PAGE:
Sep 23, 2008
Albuquerque Journal Staff Writer
Los Alamos has had major successes of late, but is feeling squeezed by dwindling funding and aging infrastructure, the lab's director told members of the University of California board of regents on Wednesday.
With aging buildings and little money to replace them, the lab is trying a new approach to building a new science complex — having a private developer finance and construct the building, which the lab will then lease.
The lab last week chose Pacific Equity Partners to build the new Los Alamos Science Complex.
The problem, Michael Anastasio said at the California meeting, which was broadcast over the Internet, is a federal governmentwide squeeze on money for science.
Located in the Jemez Mountains west of Santa Fe, Los Alamos is one of the nation's three nuclear weapons research centers. Anastasio took over as the laboratory's director two years ago when a consortium led by engineering giant Bechtel took over lab management from the University of California, which had managed Los Alamos since its founding during World War II.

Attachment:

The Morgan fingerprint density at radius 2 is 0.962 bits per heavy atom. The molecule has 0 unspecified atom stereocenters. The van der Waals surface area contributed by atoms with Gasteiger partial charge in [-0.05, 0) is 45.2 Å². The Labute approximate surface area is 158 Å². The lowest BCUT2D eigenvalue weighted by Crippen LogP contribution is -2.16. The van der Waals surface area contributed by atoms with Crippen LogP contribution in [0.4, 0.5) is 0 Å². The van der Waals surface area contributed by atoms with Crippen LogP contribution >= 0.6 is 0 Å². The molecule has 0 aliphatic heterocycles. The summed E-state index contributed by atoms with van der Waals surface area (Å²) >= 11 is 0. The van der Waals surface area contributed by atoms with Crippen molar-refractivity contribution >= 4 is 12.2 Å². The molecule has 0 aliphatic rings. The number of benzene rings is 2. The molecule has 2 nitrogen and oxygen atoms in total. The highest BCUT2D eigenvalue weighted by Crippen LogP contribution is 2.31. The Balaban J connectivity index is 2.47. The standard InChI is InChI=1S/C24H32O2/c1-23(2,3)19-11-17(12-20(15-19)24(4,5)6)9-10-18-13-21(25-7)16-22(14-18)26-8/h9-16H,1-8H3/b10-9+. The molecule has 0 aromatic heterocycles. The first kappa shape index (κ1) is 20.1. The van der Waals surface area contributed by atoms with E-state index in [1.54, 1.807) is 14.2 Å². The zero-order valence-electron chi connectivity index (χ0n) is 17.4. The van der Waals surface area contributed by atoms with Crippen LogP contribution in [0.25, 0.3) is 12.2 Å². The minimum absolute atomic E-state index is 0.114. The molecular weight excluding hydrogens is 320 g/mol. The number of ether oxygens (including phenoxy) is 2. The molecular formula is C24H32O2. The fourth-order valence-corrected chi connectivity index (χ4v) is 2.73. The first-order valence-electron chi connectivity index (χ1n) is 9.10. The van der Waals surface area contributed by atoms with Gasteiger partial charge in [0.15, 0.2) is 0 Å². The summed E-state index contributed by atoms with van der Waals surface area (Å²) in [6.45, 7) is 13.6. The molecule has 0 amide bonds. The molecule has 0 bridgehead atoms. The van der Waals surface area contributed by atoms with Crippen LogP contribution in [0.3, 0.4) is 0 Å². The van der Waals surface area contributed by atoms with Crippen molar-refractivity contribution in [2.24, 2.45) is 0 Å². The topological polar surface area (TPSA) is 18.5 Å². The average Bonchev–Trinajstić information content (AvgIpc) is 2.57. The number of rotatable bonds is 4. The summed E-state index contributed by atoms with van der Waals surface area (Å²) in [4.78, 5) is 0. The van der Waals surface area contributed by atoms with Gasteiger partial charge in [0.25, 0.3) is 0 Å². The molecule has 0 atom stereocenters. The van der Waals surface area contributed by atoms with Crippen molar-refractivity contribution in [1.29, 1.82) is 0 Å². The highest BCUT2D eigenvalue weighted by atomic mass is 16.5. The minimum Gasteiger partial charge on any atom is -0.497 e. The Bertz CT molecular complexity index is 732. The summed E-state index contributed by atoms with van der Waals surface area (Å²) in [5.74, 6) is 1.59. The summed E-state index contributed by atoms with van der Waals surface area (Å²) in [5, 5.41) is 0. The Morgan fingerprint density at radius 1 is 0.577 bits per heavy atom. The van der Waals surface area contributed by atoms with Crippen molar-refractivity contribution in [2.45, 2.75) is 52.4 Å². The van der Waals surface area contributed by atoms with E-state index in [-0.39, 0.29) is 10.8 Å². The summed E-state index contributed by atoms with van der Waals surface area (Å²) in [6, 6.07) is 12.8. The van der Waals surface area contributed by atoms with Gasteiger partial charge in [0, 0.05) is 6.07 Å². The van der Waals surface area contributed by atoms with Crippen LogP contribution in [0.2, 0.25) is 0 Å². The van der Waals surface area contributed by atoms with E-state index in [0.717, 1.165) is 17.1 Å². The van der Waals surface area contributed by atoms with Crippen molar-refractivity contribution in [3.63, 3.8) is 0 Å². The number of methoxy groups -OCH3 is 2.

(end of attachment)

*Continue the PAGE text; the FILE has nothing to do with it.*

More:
The University of California is one of Bechtel's partners in the new management group set up two years ago to run the lab.
Anastasio called the current period “an important time of transition for the laboratory.”
The additional cost associated with the transition to private management, combined with a budget losing ground to inflation, has meant the equivalent of a 25 percent reduction in available money to run Los Alamos, Anastasio told the UC regents.
Lab employment has dropped by 2,200, he said.
Despite the tough times, Anastasio praised the science being done at Los Alamos, both in the nuclear weapons program and elsewhere.
The lab's new Roadrunner supercomputer is the world's fastest — the first computer in the world to break the petaflop barrier, a thousand trillion calculations per second.
The U.S. nuclear weapons program financed Roadrunner, but Anastasio noted that one of its first scientific calculations will be a simulation of the human brain.
According to Anastasio, Los Alamos has shown marked improvements in two areas that have caused problems in the past: safety and security.
Security incidents are down 75 percent from a year ago, and safety incidents are down 35 percent, he said.
Norman Pattiz, head of the regents' Lab Oversight Committee, said lab management at Los Alamos and the other two laboratories the university helps manage for the federal government have received “extremely positive feedback” from the federal officials responsible for the labs.